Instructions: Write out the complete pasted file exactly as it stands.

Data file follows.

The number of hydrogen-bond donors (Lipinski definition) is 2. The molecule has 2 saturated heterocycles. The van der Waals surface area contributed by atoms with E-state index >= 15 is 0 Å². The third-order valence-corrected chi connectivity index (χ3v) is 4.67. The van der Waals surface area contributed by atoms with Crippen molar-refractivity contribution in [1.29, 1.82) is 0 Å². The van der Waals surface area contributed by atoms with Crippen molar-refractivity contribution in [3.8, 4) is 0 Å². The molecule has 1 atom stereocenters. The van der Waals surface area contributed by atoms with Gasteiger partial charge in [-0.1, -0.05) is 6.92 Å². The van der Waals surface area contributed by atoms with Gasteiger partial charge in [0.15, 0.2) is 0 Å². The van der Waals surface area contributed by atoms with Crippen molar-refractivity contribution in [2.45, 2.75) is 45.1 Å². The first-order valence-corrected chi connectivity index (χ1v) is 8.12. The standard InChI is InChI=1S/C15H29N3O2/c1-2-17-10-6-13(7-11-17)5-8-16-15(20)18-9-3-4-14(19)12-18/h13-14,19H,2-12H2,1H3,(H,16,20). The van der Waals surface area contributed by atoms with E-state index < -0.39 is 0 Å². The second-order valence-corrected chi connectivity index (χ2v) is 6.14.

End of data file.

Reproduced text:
The number of hydrogen-bond donors (Lipinski definition) is 2. The molecule has 2 saturated heterocycles. The van der Waals surface area contributed by atoms with E-state index >= 15 is 0 Å². The third-order valence-corrected chi connectivity index (χ3v) is 4.67. The van der Waals surface area contributed by atoms with Crippen molar-refractivity contribution in [1.29, 1.82) is 0 Å². The van der Waals surface area contributed by atoms with Crippen molar-refractivity contribution in [3.8, 4) is 0 Å². The molecule has 1 atom stereocenters. The van der Waals surface area contributed by atoms with Gasteiger partial charge in [-0.1, -0.05) is 6.92 Å². The van der Waals surface area contributed by atoms with Gasteiger partial charge in [0.15, 0.2) is 0 Å². The van der Waals surface area contributed by atoms with Crippen molar-refractivity contribution in [2.45, 2.75) is 45.1 Å². The first-order valence-corrected chi connectivity index (χ1v) is 8.12. The standard InChI is InChI=1S/C15H29N3O2/c1-2-17-10-6-13(7-11-17)5-8-16-15(20)18-9-3-4-14(19)12-18/h13-14,19H,2-12H2,1H3,(H,16,20). The van der Waals surface area contributed by atoms with E-state index < -0.39 is 0 Å². The second-order valence-corrected chi connectivity index (χ2v) is 6.14.